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Russian cinemas resort to pirating Hollywood as domestic films fail

Russian cinemas resort to pirating Hollywood as domestic films fail

 


Russian cinemas have returned to Ukraine's post-war practice of showing pirate screenings of Hollywood films after a recent attempt to promote domestic films failed.

After major American film studios announced in 2022 that they would pull out of the country in response to the war in Ukraine, many Russian movie theaters illegally screened pirated copies of Hollywood films, as well as short films produced in the country.

Oktyabr Cinema in Moscow
Men walk past movie posters in a corridor at the Oktyabr cinema in Moscow on March 29, 2022. Five Hollywood giants, Disney, Universal, Sony Pictures, Warner Bros and Paramount, have all stopped releasing new films in…


NATALIA KOLESNIKOVA/AFP/Getty Images

In a bid to support domestic films, the Russian Association of Cinema Owners (RACO) has asked cinema chains to end this practice from April 18 to May 12.

However, despite this initiative, domestic films were not shown and a number of cinemas began showing Hollywood films again, Russian publication RBC reported on Wednesday.

“During the first 12 days of May, with a large number of public holidays and the absence of alternative content, collections [at the box office] are very sad: 1.1 billion rubles [about $12,000]”, Pavel Ponikarovsky, RACO board member and director of Lumen Film, a cinema chain in Russia, told the publication.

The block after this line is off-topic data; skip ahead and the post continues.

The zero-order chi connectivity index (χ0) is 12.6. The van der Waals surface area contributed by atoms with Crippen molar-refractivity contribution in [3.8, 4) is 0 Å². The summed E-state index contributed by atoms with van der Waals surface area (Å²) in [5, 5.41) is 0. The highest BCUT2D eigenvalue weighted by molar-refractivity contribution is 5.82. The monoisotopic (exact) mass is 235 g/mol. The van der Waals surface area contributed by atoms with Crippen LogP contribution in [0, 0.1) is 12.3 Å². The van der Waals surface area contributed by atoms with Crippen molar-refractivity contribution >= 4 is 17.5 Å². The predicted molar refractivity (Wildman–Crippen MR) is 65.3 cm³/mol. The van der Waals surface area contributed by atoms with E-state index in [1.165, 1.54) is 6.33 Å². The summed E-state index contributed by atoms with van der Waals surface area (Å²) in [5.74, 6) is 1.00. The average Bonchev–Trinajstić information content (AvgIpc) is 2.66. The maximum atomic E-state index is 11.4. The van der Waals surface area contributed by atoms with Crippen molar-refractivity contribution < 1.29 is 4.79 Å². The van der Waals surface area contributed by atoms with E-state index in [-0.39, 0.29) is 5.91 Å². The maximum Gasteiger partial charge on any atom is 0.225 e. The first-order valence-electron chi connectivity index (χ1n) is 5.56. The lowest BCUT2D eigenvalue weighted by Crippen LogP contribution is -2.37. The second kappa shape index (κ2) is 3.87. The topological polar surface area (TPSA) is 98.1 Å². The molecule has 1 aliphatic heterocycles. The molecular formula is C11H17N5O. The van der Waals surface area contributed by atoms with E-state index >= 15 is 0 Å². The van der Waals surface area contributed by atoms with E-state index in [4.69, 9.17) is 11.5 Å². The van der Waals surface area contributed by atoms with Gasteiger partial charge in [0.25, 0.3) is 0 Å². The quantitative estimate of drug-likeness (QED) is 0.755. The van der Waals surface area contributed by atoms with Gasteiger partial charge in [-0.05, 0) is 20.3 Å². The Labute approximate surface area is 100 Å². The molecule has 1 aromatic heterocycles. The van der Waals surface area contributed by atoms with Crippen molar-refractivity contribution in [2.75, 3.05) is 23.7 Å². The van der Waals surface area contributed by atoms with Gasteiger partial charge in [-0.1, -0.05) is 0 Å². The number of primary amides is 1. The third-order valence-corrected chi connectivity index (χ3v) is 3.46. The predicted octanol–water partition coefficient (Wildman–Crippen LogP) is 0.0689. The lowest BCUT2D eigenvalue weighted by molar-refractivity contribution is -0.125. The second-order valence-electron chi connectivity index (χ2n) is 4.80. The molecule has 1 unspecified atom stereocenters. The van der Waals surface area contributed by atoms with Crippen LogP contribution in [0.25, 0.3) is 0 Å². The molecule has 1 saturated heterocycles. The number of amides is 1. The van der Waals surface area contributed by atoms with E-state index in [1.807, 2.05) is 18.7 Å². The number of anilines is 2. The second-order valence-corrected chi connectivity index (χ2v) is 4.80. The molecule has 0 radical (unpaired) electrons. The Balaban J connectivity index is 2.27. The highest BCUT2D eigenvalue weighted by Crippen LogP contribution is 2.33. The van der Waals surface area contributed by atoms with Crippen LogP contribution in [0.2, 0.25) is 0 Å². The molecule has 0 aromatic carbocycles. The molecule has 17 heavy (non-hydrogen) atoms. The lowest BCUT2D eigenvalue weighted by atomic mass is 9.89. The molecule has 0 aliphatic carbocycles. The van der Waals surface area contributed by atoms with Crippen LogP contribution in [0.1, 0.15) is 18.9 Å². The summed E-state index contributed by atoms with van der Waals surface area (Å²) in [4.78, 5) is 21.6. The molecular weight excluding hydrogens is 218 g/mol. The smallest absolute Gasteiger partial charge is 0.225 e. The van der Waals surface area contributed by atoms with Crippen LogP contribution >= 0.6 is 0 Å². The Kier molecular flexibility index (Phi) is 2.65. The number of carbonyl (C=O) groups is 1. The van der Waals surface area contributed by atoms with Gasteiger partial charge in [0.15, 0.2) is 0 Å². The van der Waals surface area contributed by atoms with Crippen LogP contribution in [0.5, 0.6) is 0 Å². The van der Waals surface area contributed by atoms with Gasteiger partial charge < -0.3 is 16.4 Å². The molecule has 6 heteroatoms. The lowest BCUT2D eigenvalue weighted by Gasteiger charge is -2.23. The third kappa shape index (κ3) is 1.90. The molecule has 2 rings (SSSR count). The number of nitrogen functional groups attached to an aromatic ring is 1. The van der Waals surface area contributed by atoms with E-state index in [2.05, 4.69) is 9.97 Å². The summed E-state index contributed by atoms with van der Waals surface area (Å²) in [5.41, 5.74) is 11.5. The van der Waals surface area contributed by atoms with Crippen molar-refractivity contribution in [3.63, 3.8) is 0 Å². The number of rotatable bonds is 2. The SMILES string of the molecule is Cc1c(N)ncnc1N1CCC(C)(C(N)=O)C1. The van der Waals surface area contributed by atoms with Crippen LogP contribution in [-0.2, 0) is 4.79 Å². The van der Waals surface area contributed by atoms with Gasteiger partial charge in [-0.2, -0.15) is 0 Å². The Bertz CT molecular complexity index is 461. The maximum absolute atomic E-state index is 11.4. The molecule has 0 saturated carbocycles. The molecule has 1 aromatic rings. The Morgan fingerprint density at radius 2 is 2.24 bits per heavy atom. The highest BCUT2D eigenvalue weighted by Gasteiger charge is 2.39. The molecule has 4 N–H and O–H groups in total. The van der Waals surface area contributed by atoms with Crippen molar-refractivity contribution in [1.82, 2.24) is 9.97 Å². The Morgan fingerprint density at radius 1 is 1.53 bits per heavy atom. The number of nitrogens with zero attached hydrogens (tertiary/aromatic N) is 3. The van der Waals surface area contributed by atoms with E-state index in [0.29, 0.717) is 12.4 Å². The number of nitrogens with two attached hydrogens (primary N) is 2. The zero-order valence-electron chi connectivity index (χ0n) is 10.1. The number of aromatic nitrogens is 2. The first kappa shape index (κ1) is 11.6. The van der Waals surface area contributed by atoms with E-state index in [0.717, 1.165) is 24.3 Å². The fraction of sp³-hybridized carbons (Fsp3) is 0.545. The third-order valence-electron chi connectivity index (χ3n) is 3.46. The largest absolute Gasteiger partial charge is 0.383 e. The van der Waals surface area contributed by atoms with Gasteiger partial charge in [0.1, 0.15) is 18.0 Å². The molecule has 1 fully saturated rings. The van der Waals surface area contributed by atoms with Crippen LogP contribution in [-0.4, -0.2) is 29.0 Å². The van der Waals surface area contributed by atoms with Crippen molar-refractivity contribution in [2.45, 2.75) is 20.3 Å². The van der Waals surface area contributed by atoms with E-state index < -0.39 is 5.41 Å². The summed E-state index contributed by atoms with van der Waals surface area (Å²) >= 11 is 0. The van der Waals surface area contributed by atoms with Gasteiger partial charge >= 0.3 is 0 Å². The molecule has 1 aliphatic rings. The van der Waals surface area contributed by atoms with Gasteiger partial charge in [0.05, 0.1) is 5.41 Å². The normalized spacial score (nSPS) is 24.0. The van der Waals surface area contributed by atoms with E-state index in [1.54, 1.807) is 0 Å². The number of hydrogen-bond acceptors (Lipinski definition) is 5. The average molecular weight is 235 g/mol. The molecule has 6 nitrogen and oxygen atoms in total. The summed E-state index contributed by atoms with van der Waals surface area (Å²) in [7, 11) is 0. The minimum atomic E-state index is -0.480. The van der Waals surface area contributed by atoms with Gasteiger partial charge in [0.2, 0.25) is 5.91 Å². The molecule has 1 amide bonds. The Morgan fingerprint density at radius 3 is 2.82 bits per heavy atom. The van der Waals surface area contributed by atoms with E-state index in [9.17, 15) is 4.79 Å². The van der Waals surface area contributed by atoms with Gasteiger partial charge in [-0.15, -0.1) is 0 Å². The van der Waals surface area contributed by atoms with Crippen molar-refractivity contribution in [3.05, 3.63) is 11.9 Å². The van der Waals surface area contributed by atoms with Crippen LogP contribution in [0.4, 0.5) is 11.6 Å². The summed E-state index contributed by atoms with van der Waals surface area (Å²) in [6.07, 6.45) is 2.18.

In April, the company “posted a loss for the first time in several months,” Ponikarovsky said.

He said that in March, when cinemas were not limited to showing only domestic films, his company earned 4.2 billion rubles. [about $46,000] Russian films. In April, this figure fell to 2.3 billion [about $25,200].

Alexei Voronkov, president of RACO, also said that box office revenues did not meet expectations.

“The May holidays in terms of box office receipts also fell short of expectations: two large four-day weekends should have brought in at least one and a half to two times more than what was collected now,” Voronkov said.

In February, Russia's state-run RT newspaper reported that Western sanctions had had a positive impact on the variety of local content available on domestic streaming services. He said there were now a record number of domestic films and television series being shown there.

RT cited Russian research agency Telecom Daily as saying that while Russian streaming platforms saw a drop in content between January 2022 (31,800 titles) and January 2023 (29,700 titles), by November 2023 the number available titles increased to 31,900, more than were available before the war in Ukraine.

The publication attributes this in part to the growing number of television series produced in the country. He also said that films and television series from South Korea, Turkey and India have replaced American blockbusters.

“We quickly compensated for these losses with original content; we added more Russian films, as well as Turkish and Korean TV series,” Elvira Dmitrievskaya, deputy general director of Russian streaming platform Okko, told RBC.

“A year and a half or two years ago, the market was completely different. All online platforms were looking for exclusive foreign content. Today, [they] “We are focusing on the production of original series and investing in Russian films, because one way or another, four out of five subscribers watch domestic content,” Dmitrievskaya added.

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